In DOT HazMat, HazMat

When you are at the stage of offering hazardous materials for shipment you are taking responsibility for properly classifying and packaging your material with the correct hazard communications (e.g., marks, labels, shipping documentation, etc.). While these are just general steps and are only meant to provide a brief overview of the hazmat shipping process you will need more in-depth training of all of the regulations found in 49 CFR. This list is not a substitute for training or reviewing applicable regulations so if you are involved in shipping hazardous materials within the U.S then make sure to check out our online DOT Hazardous Materials Shipping courses. We offer courses that will certify you to ship via ground, air and sea.

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Step 1: Classify the hazardous material and look it up in the DOT hazmat table

Let’s begin by looking up the product’s Safety Data Sheet (SDS). Most products that come from reputable manufacturers will have a SDS that includes a transportation hazard classification for the product. This classification provides a four-digit ID number, a proper shipping name, the hazard class, and the packing group for the product. Use this information to identify the correct entry on the Hazardous Materials Table.

The Hazardous Materials Table contains references to the appropriate packaging sections, certain quantity limitations, and any special provisions or exceptions. The table also contains the label codes and basic description for the hazmat. Obtaining the correct hazard classification is the most important part of getting started with shipping hazmat. All other requirements, including packaging, marks, labels, and shipping paper requirements, will be based on the hazard classification of a product. The DOT hazmat regulations provide classification criteria that manufacturers, shippers, and others can use to classify hazardous material.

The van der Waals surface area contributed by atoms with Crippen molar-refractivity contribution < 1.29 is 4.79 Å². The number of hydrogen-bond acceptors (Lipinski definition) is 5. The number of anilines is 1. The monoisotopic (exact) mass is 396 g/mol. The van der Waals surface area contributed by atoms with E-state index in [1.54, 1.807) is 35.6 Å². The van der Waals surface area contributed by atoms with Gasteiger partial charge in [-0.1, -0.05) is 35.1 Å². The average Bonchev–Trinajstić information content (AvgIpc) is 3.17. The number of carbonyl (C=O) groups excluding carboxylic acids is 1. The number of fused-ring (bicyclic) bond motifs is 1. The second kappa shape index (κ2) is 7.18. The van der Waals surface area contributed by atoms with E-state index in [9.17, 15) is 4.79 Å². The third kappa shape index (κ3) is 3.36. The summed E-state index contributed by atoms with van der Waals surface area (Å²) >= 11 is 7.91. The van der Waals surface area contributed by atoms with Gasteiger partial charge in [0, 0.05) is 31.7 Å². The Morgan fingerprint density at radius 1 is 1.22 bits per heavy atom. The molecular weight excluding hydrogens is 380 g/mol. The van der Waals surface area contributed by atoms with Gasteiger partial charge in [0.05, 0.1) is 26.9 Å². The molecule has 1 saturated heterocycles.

Step 2: Determine quantities and select packaging

Select the proper packaging based on the amount of hazmat you are looking to ship. Then, depending on the hazmat and quantities, performance packaging (UN Standard or DOT-Specification packaging) may be required. PHMSA has created a guide to identifying and understanding performance packaging markings.

Step 3: Package your material

Package your hazmat according to the packaging requirements in the regulations. If performance packaging is required, you must follow the manufacturer’s instructions on how to assemble and close the packaging. Deviating from the manufacturer’s instructions could compromise the integrity of the packaging and result in spill.

Step 4: Mark and label you package

Apply the appropriate hazard communication to your package. Examples include – orientation arrows, shipper’s information, identification number and proper shipping name markings, and hazard class labels.

Step 5: Prepare the shipping document

If it is required, prepare a shipping paper that contains a description of the hazmat, including the UN identification number, proper shipping name, hazard class, and packing group, quantity, number and type of packages, emergency contact information, a shipper’s certification, etc.

Step 6: Offer your package for shipment

Be sure to work closely with your preffered carrier to identify any additional carrier requirements. The goal is to make sure that your hazmat package arrives at its destination quickly and safely as possible.

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